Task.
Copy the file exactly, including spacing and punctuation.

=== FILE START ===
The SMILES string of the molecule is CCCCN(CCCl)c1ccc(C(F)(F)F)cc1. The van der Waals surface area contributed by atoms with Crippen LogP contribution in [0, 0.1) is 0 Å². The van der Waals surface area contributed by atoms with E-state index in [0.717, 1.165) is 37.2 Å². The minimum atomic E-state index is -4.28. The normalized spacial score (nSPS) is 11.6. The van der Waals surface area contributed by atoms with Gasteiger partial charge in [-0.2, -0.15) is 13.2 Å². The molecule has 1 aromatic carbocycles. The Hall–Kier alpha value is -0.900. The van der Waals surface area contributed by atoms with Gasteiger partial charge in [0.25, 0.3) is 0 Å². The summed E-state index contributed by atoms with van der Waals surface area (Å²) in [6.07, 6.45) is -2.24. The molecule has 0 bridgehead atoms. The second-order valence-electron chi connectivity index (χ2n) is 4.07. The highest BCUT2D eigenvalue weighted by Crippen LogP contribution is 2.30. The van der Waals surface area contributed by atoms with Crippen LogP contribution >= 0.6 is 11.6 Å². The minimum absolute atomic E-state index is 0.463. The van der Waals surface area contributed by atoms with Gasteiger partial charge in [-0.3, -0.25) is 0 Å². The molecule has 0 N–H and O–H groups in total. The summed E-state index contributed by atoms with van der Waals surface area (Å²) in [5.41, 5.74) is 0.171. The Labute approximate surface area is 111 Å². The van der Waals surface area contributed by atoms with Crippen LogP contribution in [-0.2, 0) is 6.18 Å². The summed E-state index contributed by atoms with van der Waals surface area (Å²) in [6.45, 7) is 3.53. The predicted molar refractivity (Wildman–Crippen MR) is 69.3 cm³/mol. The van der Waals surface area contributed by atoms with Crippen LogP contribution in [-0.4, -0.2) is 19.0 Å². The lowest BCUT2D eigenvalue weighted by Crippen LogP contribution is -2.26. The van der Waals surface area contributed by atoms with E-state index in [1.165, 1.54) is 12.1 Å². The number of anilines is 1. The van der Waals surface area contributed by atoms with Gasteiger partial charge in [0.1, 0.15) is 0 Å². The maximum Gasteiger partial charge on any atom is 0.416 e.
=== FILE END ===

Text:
The SMILES string of the molecule is CCCCN(CCCl)c1ccc(C(F)(F)F)cc1. The van der Waals surface area contributed by atoms with Crippen LogP contribution in [0, 0.1) is 0 Å². The van der Waals surface area contributed by atoms with E-state index in [0.717, 1.165) is 37.2 Å². The minimum atomic E-state index is -4.28. The normalized spacial score (nSPS) is 11.6. The van der Waals surface area contributed by atoms with Gasteiger partial charge in [-0.2, -0.15) is 13.2 Å². The molecule has 1 aromatic carbocycles. The Hall–Kier alpha value is -0.900. The van der Waals surface area contributed by atoms with Gasteiger partial charge in [0.25, 0.3) is 0 Å². The summed E-state index contributed by atoms with van der Waals surface area (Å²) in [6.07, 6.45) is -2.24. The molecule has 0 bridgehead atoms. The second-order valence-electron chi connectivity index (χ2n) is 4.07. The highest BCUT2D eigenvalue weighted by Crippen LogP contribution is 2.30. The van der Waals surface area contributed by atoms with Crippen LogP contribution >= 0.6 is 11.6 Å². The minimum absolute atomic E-state index is 0.463. The van der Waals surface area contributed by atoms with Gasteiger partial charge in [-0.3, -0.25) is 0 Å². The molecule has 0 N–H and O–H groups in total. The summed E-state index contributed by atoms with van der Waals surface area (Å²) in [5.41, 5.74) is 0.171. The Labute approximate surface area is 111 Å². The van der Waals surface area contributed by atoms with Crippen LogP contribution in [-0.2, 0) is 6.18 Å². The summed E-state index contributed by atoms with van der Waals surface area (Å²) in [6.45, 7) is 3.53. The predicted molar refractivity (Wildman–Crippen MR) is 69.3 cm³/mol. The van der Waals surface area contributed by atoms with Crippen LogP contribution in [-0.4, -0.2) is 19.0 Å². The lowest BCUT2D eigenvalue weighted by Crippen LogP contribution is -2.26. The van der Waals surface area contributed by atoms with E-state index in [1.165, 1.54) is 12.1 Å². The number of anilines is 1. The van der Waals surface area contributed by atoms with Gasteiger partial charge in [0.1, 0.15) is 0 Å². The maximum Gasteiger partial charge on any atom is 0.416 e.